and we are but finite in all our apprehenfions, and conceptions of him. And 2dly. We are able through grace to avoid evil, and do good. And 3dly. Our imperfections are easily pardoned; for God pitieth us, as a father pitieth his children. He knoweth our frame, and confidereth we are but duft, Pfal. ciii. 14. Now this should quicken and enliven us chearfully to obey God, and heartily to love him. I dare fay, he doth not know God at all, as he is; nor is he in a good state of religion, who doth not find in himself at times, ravishings with the sweet and lovely confiderations of the divine perfections, viz. his benignity expreffed to all his creatures, and his benefits conferred upon mankind. He that hath not a sense and confideration of these, and on whofe mind these have made no impreffion, he is devoid of all true knowledge of God, and I dare fay, he is not in a ftate of true religion.
But what I now speak of, is not to impenitent and contumacious finners; none of this reacheth them. To them there is no promife, as I told you before; their cafe is not compaffionable. If we use our principles of reason, we cannot put it upon God, to act contrary to the quality and perfection of his nature. The very goodness of God doth oblige him to punifh impenitent and contumacious finners; and to controul and discourage fin; for if goodness be the perfection of the divine nature, then it is fuitable to him, to promote goodness in his creation.
Thus have I run over these things only fummarily, wherein I have done you this courtefy, I have given you matter for your meditation,
The Difference of TIMES, with respect
PSALM XCv. 7.
To day if ye will hear his voice, harden not your hearts.
O give myself advantage, and to command your attention; in the first place I will take notice how this place of scripture is referred to, and quoted in the new teftament.
If you look into Heb. iii. 7. You will find these words brought in, as faith the Holy Ghost, to day if Jie will hear his voice. What therefore is faid as confonant to them, you are to look upon, to receive and entertain as the word of God, and as dictated by the Holy Spirit. For the words themselves, there is much matter in them, and they are of great weight and importance. But I will only declare to you in feveral particulars, That upon a spiritual ac→ count, there is great difference in time; for this is fuggefted, as that wherein the force of the exhorta tion doth lie, To day, &c. And to make this out, I will fhew you,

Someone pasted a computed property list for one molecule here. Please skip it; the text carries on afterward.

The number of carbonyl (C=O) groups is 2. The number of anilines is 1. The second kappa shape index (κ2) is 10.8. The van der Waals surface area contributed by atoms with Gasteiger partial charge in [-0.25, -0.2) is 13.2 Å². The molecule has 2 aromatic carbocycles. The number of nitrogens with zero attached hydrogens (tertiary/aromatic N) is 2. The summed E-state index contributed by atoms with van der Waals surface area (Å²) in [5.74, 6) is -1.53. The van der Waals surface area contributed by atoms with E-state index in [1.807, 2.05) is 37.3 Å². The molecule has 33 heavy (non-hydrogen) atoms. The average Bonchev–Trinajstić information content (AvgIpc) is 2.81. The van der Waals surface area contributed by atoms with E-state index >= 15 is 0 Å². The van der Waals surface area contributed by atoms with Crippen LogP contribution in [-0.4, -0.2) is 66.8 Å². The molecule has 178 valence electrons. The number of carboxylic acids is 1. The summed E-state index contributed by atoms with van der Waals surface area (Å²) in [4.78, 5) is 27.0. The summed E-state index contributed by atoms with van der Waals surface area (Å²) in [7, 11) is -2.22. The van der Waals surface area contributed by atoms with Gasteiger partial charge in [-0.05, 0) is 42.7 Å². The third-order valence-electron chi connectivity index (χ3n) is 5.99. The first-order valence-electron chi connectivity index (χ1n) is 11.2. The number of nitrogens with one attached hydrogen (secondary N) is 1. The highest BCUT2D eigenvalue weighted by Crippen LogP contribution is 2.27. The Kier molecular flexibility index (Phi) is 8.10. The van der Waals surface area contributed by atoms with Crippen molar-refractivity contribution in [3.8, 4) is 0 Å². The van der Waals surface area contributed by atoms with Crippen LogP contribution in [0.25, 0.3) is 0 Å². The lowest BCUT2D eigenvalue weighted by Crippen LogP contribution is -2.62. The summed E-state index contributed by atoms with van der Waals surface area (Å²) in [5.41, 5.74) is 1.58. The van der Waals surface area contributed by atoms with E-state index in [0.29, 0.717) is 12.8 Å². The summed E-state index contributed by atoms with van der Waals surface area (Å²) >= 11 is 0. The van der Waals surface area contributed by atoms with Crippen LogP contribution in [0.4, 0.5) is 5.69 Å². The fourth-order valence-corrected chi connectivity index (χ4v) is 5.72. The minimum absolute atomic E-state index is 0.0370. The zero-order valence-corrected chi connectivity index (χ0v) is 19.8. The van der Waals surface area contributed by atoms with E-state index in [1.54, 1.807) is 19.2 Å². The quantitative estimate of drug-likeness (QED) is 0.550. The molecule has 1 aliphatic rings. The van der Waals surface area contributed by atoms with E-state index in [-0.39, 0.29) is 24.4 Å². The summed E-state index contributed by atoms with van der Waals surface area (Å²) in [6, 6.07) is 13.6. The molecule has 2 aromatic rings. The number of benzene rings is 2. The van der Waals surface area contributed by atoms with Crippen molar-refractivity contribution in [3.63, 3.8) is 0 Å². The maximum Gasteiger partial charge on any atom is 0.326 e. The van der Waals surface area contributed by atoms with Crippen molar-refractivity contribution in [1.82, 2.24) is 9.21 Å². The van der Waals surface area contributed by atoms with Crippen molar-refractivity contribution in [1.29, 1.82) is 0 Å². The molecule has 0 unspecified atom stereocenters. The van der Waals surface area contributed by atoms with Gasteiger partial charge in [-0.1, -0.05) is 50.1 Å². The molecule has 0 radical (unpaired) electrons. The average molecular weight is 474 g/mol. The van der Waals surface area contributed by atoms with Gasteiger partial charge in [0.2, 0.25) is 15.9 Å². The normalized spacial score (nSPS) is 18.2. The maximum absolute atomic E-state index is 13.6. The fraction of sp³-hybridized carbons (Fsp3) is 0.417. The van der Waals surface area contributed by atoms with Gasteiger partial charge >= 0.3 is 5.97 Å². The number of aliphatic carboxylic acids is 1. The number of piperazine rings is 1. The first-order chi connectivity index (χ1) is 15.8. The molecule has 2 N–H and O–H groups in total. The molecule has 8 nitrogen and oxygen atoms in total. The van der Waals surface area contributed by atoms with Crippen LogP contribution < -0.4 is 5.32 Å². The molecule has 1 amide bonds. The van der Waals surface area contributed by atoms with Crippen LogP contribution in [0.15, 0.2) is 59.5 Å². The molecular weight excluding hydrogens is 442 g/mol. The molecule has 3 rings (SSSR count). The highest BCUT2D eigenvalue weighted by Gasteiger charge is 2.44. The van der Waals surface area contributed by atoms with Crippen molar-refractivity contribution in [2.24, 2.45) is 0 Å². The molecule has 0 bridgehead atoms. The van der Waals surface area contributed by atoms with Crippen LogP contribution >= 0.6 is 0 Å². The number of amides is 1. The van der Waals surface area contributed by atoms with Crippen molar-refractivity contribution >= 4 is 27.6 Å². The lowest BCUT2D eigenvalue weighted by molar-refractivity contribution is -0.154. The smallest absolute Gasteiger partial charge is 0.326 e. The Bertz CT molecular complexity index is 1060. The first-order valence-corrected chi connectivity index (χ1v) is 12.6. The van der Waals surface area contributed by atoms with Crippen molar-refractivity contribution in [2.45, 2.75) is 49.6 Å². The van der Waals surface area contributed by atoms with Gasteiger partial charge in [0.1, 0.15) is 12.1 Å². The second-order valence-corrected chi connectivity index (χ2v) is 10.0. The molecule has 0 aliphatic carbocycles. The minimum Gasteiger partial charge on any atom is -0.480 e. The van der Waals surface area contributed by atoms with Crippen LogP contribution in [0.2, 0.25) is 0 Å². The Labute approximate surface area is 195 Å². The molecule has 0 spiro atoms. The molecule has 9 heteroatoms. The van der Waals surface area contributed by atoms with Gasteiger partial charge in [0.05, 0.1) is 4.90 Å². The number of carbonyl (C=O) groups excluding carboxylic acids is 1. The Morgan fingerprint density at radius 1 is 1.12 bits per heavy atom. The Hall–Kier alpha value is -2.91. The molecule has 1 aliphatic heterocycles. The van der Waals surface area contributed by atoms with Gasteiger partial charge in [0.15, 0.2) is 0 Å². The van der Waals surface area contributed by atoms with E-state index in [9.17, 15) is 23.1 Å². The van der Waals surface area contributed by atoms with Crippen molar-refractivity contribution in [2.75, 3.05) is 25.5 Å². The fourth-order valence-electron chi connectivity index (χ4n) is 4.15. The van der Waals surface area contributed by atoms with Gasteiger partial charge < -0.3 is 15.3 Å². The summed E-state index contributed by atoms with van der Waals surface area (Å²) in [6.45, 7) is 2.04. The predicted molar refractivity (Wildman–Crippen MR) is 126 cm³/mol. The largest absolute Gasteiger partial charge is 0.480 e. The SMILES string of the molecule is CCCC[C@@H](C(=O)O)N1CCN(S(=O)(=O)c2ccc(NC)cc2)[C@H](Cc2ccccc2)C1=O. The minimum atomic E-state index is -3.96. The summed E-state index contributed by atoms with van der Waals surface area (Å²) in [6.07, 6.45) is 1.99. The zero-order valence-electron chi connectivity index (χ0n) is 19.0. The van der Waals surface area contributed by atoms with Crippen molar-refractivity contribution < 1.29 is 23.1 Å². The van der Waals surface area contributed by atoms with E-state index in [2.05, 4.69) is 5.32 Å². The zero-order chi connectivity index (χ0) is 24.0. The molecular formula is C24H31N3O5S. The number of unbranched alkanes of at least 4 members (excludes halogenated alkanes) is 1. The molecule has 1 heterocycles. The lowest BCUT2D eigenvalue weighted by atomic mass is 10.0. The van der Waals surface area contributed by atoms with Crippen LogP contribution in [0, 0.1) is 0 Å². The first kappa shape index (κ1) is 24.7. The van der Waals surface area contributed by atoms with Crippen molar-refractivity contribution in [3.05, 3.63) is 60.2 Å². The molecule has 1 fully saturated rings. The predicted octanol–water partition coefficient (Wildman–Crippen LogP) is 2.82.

I. That fooner and later are not alike in respect of eternity; and that the main work we have to do in time, is to prepare for eternity.
II. I will fhew, that times of ignorance and of knowledge are not alike.
III. That before and after voluntary commission of known iniquity, are not alike.
IV. That before and after contracted naughty ha"bits, are not alike.
V. That the time of God's gracious and particular vifitation, and the time when God withdraws his gracious prefence and affiftance, are not alike.
VI. The flourishing time of our health and strength, and the hour of sickness, weakness, and approach of death, are not alike..
VII. Now and hereafter, prefent and future, this world, and the world to come, are not alike.
And by that time I have given you an account of these particulars, and made it evident to you, that all times are not alike, for the purposes of eternity, and the concernments of our fouls ; it will appear highly adviseable (confidering the advantages of life, health and strength, and the reference of time to eternity) for us all to lead fuch lives, upon which we may fafely die; and to employ ourselves in fuch actions as are accountable when we come to leave the world, fince our welfare to eternity depends upon it. We are, I fay, highly concerned, fo to order our converfations in the world, fo to govern our fpirits, and lead fuch lives, as when we fhall come to leave the world, we may reflect with fatisfaction upon what we have done, as good Hezekiah did, 1 Kings xx. 3, 4. when the message came to him that he should die and not live, he turned